Letters to the editor 2/3

February 03, 2003

For real savings, cut bureaucrats,not toilet paper

To the editor:

The Western Correctional Institution (WCI) administration has converted the already inferior-grade toilet paper distributed to the inmate population to smaller rolls, and about the same time stocked the prison commissary with toilet paper at 80 cents per roll. Now, not surprisingly, the officials are refusing to provide toilet paper (claiming not to have it) when the inadequate weekly provision is depleted.

Some may think that manipulating the inmates into purchasing toilet paper is slick management. However, every person sentenced to the custody of the Commissioner of Correction was committed also to his care. The law requires that inmates be provided with basic necessities such a toilet paper, not that their tax-paying family members pay for them.

Unlawful acts are not required for expenditure reductions to be meaningful. For example, many unnecessary administrative positions could be terminated. Why have an Administrative Remedy Procedure, Inmate Grievance Office, and numerous assistants to the Attorney General to divert attention from the truth for those who are paid to be responsible?


Basic common sense dictates that personnel are more concerned with performing their duties in a lawful, efficient manner if held truly accountable. Many parts of the Department of Public Safety and Correctional Services are dysfunctional, including the Parole Commission.

No doubt the taxpayers need and deserve some relief from the high costs of excessive warehousing, but will not benefit nearly as much by toilet paper rations being cut as by cutting self-serving prisoncrats from the payroll.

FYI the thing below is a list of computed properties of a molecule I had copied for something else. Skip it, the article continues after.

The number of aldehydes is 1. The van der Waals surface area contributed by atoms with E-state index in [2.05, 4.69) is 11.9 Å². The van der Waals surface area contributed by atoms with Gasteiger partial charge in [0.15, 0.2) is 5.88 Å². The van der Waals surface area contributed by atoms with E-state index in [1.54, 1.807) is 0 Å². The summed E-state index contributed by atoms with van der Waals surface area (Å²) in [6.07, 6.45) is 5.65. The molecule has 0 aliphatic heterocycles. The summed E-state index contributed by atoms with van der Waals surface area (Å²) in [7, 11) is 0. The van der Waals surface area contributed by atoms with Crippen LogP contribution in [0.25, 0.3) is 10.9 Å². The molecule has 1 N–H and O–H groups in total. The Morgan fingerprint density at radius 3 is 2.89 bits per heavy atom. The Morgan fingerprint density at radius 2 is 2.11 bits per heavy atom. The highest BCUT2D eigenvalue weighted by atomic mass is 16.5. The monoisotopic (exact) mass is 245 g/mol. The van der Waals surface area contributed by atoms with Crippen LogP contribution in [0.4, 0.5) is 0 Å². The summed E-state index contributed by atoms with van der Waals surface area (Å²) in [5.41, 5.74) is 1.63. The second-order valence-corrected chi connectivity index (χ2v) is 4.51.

Richard L. Massey Jr. #190754

Western Correctional Institution

Cumberland, Md.

Open your eyes to the homeless

To the editor:

When I saw the picture on the cover of The Morning Herald, Jan. 24, titled "Trying to stay warm," I found myself rushing to read the story.

I had just gotten into work from my warm car and into a warm office and I could not remember ever feeling so incredibly cold. What could this story be about I wondered? I am a frequent user of the library and I too have seen a few people there who might be homeless.

Usually they were sitting at the tables still bundled up, talking quietly, browsing through magazines, newspapers and books. There are lots of tables and chairs in the library and even an upstairs section so I find it hard to believe that they are truly taking up all the tables and chairs.

Could it be that these library officials are uncomfortable by their presence? Okay, I can buy that. Just a reminderthere but for the grace of God go I. Thinking about how uncomfortable we are just rushing from our cars to our warm homes and offices. Could we even imagine how downright horrible it is to have no home or place of employment?

Maybe this time spent in the library could help them somehow. Could one of the newspapers lead to a job opportunity? Could a magazine story about alcoholism inspire someone to seek treatment? The possibilities are endless, are they not? Could a concerned group find a way to offer a job search/skill-building program?

Maybe you disagreeshut them away in a day center somewherepretend we have no homeless, turn your head and look the other way. Do what you will but don't you dare turn them out into the cold.

Barbara Fischer


Please, no slots in W. Maryland

To the editor:

Dear Governor Ehrlich:

Please consider many of us in Western Maryland. We want no slots or race track in Western Maryland.

We do not want any more gambling. We have too much already. Please keep it out of our Western Maryland. Many people in Western Maryland supported you. Now you do the same for us.

George E. Lashley


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